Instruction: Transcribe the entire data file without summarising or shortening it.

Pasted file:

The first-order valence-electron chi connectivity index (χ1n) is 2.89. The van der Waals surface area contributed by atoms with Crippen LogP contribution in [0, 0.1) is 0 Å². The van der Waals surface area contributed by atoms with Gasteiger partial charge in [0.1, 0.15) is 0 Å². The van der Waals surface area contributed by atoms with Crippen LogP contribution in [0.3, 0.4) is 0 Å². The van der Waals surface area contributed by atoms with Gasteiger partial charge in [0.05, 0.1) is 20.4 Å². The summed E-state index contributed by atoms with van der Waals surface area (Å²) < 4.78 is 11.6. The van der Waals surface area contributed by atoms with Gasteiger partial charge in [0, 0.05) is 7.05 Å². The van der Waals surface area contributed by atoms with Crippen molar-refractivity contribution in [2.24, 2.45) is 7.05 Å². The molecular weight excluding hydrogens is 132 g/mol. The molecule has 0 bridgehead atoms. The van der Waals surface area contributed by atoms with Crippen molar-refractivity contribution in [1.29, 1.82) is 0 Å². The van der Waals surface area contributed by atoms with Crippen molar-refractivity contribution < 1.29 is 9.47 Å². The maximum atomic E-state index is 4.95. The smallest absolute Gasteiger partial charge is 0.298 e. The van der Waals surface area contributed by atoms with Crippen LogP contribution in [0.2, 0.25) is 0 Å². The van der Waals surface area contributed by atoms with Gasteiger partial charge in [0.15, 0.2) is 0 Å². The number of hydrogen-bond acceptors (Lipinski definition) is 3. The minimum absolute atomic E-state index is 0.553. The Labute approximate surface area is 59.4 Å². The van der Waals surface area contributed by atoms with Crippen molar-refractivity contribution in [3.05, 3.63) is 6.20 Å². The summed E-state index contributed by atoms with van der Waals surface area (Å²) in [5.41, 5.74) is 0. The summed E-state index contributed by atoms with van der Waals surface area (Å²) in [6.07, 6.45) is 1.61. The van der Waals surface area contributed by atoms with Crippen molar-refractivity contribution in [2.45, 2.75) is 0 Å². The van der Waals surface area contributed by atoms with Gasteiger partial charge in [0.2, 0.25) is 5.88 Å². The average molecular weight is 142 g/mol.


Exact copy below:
The first-order valence-electron chi connectivity index (χ1n) is 2.89. The van der Waals surface area contributed by atoms with Crippen LogP contribution in [0, 0.1) is 0 Å². The van der Waals surface area contributed by atoms with Gasteiger partial charge in [0.1, 0.15) is 0 Å². The van der Waals surface area contributed by atoms with Crippen LogP contribution in [0.3, 0.4) is 0 Å². The van der Waals surface area contributed by atoms with Gasteiger partial charge in [0.05, 0.1) is 20.4 Å². The summed E-state index contributed by atoms with van der Waals surface area (Å²) < 4.78 is 11.6. The van der Waals surface area contributed by atoms with Gasteiger partial charge in [0, 0.05) is 7.05 Å². The van der Waals surface area contributed by atoms with Crippen molar-refractivity contribution in [2.24, 2.45) is 7.05 Å². The molecular weight excluding hydrogens is 132 g/mol. The molecule has 0 bridgehead atoms. The van der Waals surface area contributed by atoms with Crippen molar-refractivity contribution in [1.29, 1.82) is 0 Å². The van der Waals surface area contributed by atoms with Crippen molar-refractivity contribution < 1.29 is 9.47 Å². The maximum atomic E-state index is 4.95. The smallest absolute Gasteiger partial charge is 0.298 e. The van der Waals surface area contributed by atoms with Crippen LogP contribution in [0.2, 0.25) is 0 Å². The van der Waals surface area contributed by atoms with Gasteiger partial charge in [0.15, 0.2) is 0 Å². The number of hydrogen-bond acceptors (Lipinski definition) is 3. The minimum absolute atomic E-state index is 0.553. The Labute approximate surface area is 59.4 Å². The van der Waals surface area contributed by atoms with Crippen molar-refractivity contribution in [3.05, 3.63) is 6.20 Å². The summed E-state index contributed by atoms with van der Waals surface area (Å²) in [5.41, 5.74) is 0. The summed E-state index contributed by atoms with van der Waals surface area (Å²) in [6.07, 6.45) is 1.61. The van der Waals surface area contributed by atoms with Crippen molar-refractivity contribution in [2.45, 2.75) is 0 Å². The van der Waals surface area contributed by atoms with Gasteiger partial charge in [0.2, 0.25) is 5.88 Å². The average molecular weight is 142 g/mol.